The study was conducted in early childhood programs in four elementary schools in the Washoe County School District in Reno, Nevada.
The study included 3- to 5-year-old children with morphosyntax and phonological impairments.
To be eligible, the children had to meet the following criteria:
(a) speech performance at least one standard deviation below the mean on the Bankson-
Bernthal Test of Phonology;
(b) expressive language scores at least one standard deviation below the mean on the
Preschool Language Scale 3 or the Clinical Evaluation of Language Fundamentals–
Preschool, or a score for mean length of utterances in morphemes greater than one
and one-half standard deviations below the mean;
(c) nonverbal cognitive functioning within one and one-half standard deviations from the
mean on the Columbia Mental Maturity Scale;
(d) normal functioning on oral motor assessment; and
(e) normal functioning on neurological, behavioral, hearing, and motor skills.
Twenty children (18 boys and two girls) were randomly assigned to either phonological awareness
training or a morphosyntactic intervention.
Children in the intervention group received phonological awareness training in weekly 30-minute
group individual and 45-minute group sessions with clinicians over a 12-week period. Children were
given four goals based on their initial speech and language results (e.g., phonetic inventory,
sound classes affected). The goals were rotated and targeted three times over the 12-week
period. The intervention included auditory awareness activities (such as listening to word
lists and books that frequently used a targeted sound), conceptual activities (contrasting
and classifying sounds), production practice (drills and imitation of phonetic placement), and
phonological awareness activities (rhyme, sound identification). The intervention also included
“naturalistic” activities, in which the clinician provided the child with opportunities to produce
targeted sounds during conversations. The information in this report examined the children at
the end of the 12-week block. As part of a larger study, children were then given the opposite
intervention for another 12-week period (i.e., children receiving the phonological awareness
training program in the first 12 weeks received the morphosyntactic intervention in the second
12-week period). The information for this additional contrast is not reported in this report, as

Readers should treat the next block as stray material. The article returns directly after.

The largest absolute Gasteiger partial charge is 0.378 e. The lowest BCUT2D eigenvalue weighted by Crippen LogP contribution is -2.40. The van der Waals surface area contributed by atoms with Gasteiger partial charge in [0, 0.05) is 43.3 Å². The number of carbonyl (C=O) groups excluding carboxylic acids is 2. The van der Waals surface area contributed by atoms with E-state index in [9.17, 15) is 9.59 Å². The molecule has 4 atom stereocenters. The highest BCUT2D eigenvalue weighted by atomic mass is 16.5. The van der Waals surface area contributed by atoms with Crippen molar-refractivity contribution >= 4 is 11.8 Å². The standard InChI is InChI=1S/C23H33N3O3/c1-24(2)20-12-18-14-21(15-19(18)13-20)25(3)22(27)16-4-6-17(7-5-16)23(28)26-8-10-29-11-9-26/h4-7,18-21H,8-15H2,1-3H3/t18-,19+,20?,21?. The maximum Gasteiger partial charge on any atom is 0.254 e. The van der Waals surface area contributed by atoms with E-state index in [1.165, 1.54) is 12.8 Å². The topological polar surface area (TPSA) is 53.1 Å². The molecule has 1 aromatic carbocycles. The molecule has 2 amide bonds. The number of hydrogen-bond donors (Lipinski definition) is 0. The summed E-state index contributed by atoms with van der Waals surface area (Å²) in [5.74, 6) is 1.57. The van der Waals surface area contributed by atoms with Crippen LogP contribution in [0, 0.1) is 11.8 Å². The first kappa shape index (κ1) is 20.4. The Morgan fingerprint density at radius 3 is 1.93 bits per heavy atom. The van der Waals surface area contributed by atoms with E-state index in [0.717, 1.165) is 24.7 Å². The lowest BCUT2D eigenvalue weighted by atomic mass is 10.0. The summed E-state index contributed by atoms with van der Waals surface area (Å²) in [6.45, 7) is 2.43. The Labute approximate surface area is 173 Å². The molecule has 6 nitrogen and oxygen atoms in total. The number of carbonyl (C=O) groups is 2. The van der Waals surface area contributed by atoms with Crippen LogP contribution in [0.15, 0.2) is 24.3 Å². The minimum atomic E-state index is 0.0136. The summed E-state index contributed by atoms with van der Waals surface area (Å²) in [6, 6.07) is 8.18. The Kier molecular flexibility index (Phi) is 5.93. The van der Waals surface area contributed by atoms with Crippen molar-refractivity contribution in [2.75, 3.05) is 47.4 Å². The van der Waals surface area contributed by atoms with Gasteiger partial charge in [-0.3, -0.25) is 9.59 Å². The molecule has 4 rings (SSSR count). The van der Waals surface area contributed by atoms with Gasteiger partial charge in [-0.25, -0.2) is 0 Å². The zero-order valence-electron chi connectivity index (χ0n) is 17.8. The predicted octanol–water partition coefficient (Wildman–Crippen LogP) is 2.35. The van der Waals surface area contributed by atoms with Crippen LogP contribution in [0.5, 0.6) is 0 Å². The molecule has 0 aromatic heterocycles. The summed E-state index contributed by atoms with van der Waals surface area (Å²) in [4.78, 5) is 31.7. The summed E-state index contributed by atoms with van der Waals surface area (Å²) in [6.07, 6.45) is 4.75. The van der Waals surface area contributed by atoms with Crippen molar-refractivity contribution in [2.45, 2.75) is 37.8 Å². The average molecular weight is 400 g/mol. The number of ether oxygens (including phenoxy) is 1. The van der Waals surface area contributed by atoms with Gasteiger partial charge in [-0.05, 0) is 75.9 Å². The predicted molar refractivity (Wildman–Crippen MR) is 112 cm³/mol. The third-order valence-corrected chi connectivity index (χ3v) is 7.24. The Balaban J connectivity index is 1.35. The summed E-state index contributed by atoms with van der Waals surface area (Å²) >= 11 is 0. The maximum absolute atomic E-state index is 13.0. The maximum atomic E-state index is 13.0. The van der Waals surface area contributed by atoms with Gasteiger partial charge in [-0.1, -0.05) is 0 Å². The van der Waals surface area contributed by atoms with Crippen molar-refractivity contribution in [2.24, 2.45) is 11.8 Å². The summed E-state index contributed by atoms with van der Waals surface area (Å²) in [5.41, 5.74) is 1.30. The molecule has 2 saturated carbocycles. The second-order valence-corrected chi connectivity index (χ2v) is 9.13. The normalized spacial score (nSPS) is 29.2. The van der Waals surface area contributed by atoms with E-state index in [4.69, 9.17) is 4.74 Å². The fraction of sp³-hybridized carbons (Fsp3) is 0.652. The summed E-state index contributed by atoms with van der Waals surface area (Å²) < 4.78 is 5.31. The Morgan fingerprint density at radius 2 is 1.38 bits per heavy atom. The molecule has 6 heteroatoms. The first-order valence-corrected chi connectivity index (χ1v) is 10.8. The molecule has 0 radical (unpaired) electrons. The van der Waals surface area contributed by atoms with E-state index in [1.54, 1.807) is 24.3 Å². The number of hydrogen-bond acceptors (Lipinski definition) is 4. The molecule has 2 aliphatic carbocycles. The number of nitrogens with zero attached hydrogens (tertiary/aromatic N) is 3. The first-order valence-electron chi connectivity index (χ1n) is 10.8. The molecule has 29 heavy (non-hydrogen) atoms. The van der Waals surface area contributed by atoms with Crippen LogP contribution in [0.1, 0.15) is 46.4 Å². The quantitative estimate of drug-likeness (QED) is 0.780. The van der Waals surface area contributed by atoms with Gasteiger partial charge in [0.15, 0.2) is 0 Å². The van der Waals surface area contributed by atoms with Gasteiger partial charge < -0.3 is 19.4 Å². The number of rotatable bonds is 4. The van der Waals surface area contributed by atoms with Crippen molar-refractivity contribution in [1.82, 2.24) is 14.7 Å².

this would only demonstrate intervention ordering effects. That is, the assessment at the 24-week
period would only illustrate the effects of receiving the phonological awareness training first
and then the morphosyntactic intervention second, relative to receiving morphosyntactic
training first and then phonological awareness training second, and would only illustrate the
effectiveness of the ordering of the interventions, not the independent effects of the interventions
Children in the comparison group received the morphosyntactic intervention over the same 12-week period, with weekly 30-minute individual and 45-minute group sessions with clinicians.
As with the intervention condition, children were given four goals, which were rotated
and targeted three times during the 12-week period. For the morphosyntactic intervention, the
goals were based on morphemes that the child produced with less than 50% accuracy during
pretest. However, preference was given to goals that were similar for all children in the group, so
the 50% accuracy rule was not always followed. The comparison group program used themes
of food, animals, and water. The comparison condition included auditory awareness activities
(books and songs with opportunities to produce the target sounds), focused stimulation activities
(expansions of the children’s utterances), and elicited production activities (to encourage the
use of target morphemes). Clinicians decreased their support over the 12-week period.
Three eligible outcomes of children’s language were used. Two of the measures were based
measurement on the final consonant clusters: regular past tense and contractible copula. The third
was an inventory of final consonants. For a more detailed description of these outcome measures,
see Appendix B.
Support for implementation
Both the phonological awareness training and morphosyntactic interventions were led by four
graduate student interns and four certified speech-language pathologists. No other information